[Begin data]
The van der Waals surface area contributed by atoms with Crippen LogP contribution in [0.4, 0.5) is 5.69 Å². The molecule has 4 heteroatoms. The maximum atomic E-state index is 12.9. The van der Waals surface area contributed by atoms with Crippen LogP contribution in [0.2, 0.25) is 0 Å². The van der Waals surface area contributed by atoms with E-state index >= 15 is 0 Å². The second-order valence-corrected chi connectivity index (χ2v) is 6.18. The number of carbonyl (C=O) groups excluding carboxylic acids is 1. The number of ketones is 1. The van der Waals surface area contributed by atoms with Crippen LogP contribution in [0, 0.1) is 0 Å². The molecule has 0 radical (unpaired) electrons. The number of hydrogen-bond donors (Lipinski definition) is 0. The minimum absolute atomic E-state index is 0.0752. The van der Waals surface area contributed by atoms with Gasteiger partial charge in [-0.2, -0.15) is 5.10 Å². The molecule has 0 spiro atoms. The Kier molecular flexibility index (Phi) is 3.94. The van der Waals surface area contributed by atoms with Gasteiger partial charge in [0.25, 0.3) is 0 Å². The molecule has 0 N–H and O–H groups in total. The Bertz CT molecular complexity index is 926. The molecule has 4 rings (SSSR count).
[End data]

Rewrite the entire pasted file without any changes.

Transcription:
The van der Waals surface area contributed by atoms with Crippen LogP contribution in [0.4, 0.5) is 5.69 Å². The molecule has 4 heteroatoms. The maximum atomic E-state index is 12.9. The van der Waals surface area contributed by atoms with Crippen LogP contribution in [0.2, 0.25) is 0 Å². The van der Waals surface area contributed by atoms with E-state index >= 15 is 0 Å². The second-order valence-corrected chi connectivity index (χ2v) is 6.18. The number of carbonyl (C=O) groups excluding carboxylic acids is 1. The number of ketones is 1. The van der Waals surface area contributed by atoms with Crippen LogP contribution in [0, 0.1) is 0 Å². The molecule has 0 radical (unpaired) electrons. The number of hydrogen-bond donors (Lipinski definition) is 0. The minimum absolute atomic E-state index is 0.0752. The van der Waals surface area contributed by atoms with Gasteiger partial charge in [-0.2, -0.15) is 5.10 Å². The molecule has 0 spiro atoms. The Kier molecular flexibility index (Phi) is 3.94. The van der Waals surface area contributed by atoms with Gasteiger partial charge in [0.25, 0.3) is 0 Å². The molecule has 0 N–H and O–H groups in total. The Bertz CT molecular complexity index is 926. The molecule has 4 rings (SSSR count).